Watching CCTV and reading between the lines.

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Brian Hennessy. An Australian in China. July, 2009

A couple of days ago on CCTV9, China’s English language TV station that is beamed to the West, there was a short story on China’s diplomats who had been ordered  by the government to return to Beijing for a conference. Something was up.

Watching CCTV and reading between the lines


No doubt, the bad press that china has been receiving around the world lately was one reason for their recall. As we know, China has not been on top of its game recently and the political fall-out from the arrest of Rio Tinto’s senior negotiator in China, Mr Stern Hu, has had unintended consequences for China’s commercial reputation in general, and for the Chinese government in particular. Namely: the galvanizing of world opinion against China’s crude intimidation today; and, international expressions of concern about China’s willingness to behave as a responsible world power in the future.

Despite appearances, this has been a serious miscalculation by the Beijing leadership group. Predictably, the response of the leadership to this unexpected reaction has been to flood the media with its own version of the truth; and to tell porkies about how foreigners want to carve-up China again…just like they did during the dying days of the Qing Dynasty (not a word about the corrupt mandarins of that regime who benefited financially from the sell-out of their own country to foreign powers)

Let me give you one example of this propaganda: hidden amongst the usual untruths is a whopper:“the state-secrets which Stern Hu has stolen could be used by the armed forces of foreign powers should they wish to invade China” (Chongqing Daily Newspaper). The more desperate the liar, the bigger the lie.

Anyway, nobody here seems to be taking the government and its propaganda too seriously: “It is just more of the same” seems to be the general attitude; “Who knows what the truth is” is a comment I regularly hear from the middle class; and “You westerners hate China” is usual thoughtful contribution from the 50 centers (Chinese student bloggers who are paid 50 yuan for every online comment that supports the Party line).

It is all so tiresome. I just wish that these guys would stop crying about the past and get on with it. Every country has its own sob-story of exploitation, injustice, and betrayal. It’s time to move on fellers.

Anyway, back to reading between the lines on CCTV. When I watched President Hu Jin Tau on CCTV9 as he was addressing the assembled diplomats I noticed something. He looked different. Closer inspection revealed a pasty, bloated face, and bloodshot eyes.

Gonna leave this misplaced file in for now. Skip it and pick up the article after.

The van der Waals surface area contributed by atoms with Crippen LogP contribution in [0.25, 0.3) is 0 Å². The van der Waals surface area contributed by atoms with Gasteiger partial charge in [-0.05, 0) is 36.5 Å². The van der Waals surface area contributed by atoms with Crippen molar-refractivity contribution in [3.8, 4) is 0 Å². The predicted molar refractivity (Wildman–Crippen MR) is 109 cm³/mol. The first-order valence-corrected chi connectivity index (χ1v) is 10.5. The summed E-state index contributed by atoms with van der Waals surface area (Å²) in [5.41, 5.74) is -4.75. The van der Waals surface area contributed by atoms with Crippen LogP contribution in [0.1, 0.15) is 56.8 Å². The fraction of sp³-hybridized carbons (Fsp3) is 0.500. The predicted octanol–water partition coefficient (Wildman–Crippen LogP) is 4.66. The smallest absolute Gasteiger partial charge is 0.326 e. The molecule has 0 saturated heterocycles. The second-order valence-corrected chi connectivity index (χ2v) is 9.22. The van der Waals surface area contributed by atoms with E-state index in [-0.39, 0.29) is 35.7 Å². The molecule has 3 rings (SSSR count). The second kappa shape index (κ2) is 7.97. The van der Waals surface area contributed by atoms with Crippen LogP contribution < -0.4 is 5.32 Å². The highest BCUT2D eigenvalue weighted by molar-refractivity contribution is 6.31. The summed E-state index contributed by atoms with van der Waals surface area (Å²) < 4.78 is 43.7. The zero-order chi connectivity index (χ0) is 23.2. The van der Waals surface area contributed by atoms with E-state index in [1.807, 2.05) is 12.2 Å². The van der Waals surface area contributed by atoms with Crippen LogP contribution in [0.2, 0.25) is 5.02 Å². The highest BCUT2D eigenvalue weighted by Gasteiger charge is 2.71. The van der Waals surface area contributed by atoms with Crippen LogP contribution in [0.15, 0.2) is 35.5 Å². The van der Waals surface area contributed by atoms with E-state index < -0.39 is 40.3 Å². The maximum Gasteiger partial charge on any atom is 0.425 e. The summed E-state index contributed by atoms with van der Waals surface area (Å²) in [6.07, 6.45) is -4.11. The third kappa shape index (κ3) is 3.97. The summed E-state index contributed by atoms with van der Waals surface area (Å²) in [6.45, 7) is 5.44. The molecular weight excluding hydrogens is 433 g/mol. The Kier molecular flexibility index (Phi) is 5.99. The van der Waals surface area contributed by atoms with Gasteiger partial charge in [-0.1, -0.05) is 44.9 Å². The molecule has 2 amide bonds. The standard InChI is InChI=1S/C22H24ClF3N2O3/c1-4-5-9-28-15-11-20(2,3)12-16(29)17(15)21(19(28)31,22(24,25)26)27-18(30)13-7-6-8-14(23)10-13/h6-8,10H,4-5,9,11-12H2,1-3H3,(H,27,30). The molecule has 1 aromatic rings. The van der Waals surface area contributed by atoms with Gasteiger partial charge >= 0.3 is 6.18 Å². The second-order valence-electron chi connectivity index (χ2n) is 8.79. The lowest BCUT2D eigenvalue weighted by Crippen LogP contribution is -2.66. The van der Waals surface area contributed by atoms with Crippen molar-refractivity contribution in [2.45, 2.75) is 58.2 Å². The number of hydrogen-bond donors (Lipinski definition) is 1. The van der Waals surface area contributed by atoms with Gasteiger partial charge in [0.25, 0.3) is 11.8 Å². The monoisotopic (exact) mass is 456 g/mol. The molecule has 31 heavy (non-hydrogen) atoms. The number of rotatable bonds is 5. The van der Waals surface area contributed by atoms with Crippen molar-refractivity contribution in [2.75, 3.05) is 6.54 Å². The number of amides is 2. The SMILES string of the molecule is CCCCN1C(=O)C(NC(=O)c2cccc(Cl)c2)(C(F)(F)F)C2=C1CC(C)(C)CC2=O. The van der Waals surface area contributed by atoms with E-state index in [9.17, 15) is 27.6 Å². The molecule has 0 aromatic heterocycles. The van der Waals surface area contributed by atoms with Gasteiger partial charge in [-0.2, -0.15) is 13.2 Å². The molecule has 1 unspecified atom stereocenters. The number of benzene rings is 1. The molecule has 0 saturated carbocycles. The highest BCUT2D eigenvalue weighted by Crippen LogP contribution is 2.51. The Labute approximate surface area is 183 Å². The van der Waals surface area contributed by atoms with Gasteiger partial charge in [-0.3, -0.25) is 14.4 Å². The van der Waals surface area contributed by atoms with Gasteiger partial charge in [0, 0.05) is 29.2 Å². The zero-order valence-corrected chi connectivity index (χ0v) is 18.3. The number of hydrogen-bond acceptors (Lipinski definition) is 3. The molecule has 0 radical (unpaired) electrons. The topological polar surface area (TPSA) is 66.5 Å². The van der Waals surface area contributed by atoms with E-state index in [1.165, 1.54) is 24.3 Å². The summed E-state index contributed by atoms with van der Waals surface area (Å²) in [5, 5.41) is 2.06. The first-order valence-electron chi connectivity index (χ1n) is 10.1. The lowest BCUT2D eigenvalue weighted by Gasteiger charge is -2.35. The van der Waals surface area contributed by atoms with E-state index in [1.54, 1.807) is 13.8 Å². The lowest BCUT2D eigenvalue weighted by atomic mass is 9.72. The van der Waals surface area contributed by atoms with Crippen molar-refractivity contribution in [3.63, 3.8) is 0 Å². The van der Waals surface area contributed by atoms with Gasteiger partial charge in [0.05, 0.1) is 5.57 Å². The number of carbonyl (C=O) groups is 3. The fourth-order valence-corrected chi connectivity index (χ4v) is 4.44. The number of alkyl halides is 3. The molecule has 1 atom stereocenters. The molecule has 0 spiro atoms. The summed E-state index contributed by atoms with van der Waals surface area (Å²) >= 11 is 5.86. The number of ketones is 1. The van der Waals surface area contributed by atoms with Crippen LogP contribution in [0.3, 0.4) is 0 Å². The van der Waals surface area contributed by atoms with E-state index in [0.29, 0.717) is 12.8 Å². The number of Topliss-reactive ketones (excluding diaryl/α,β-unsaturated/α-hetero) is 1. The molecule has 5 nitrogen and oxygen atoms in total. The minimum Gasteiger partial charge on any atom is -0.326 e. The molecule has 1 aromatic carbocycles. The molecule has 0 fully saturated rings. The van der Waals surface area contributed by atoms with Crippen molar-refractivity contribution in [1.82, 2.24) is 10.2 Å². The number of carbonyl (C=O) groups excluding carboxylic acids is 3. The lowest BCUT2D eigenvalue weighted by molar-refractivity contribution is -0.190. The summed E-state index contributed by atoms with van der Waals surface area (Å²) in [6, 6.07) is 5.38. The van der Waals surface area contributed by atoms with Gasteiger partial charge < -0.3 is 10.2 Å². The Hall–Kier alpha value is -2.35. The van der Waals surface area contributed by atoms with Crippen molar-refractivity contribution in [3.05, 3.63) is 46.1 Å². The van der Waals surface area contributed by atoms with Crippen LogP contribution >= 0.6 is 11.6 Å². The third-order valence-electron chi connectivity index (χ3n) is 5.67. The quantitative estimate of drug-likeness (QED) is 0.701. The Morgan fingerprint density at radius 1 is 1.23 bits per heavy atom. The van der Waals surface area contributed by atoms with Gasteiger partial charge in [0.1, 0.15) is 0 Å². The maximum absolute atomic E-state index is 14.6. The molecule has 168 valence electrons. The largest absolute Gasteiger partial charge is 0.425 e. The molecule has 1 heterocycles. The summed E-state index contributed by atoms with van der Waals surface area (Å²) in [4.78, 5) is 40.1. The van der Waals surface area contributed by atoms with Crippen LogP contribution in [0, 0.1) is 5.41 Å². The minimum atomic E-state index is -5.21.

Now, everybody knows that anybody can look like this after a long night on the turps. However, this man is not known for abusing alcohol. His image is a carefully constructed apparition of self-control and grace under pressure. He really is china’s Mr cool.

Yet there he was, on CCTV, addressing China’s diplomats, and looking like he had just got out of bed. Why?

It didn’t click until the next day. Rowan Callick, ex Beijing correspondent and now Asia/Pacific editor for The Australian Newspaper, broke a story on Chinese corruption in Namibia, and how the judge in charge of the investigation, wanted to have a chat with the ex-director of the company involved: Hu Jin Tau’s 38 year old son, Hu Haifeng. Kharma.

This is a serious loss of face for President Hu Jin Tau and his colleagues, and we can expect that  their response to this public-relations disaster will be to direct the propaganda department to protect China’s princelings (favoured sons and daughters of China’s ruling class) and to block all news of this embarrassing revelation from reaching the eyes and ears of the general public. 

It gets worse: in today’s online news (22 July 2009), I read that after meeting with Chinese economists and company executives, China’s Premier Wen Jia Bao, had some worrying news for the assembled diplomats: “The difficult economic period has not passed; the foundation for economic recovery is not solid; the negative impacts of the global financial crisis on China’s economy are not abating; and outside demand for China’s goods exports is still shrinking.”

This news would drive anyone to drink or cause them to lose a night’s sleep. My take on all of this? Expected the unexpected in the coming days. China’s diplomats have a job ahead of them when they return to their host countries.





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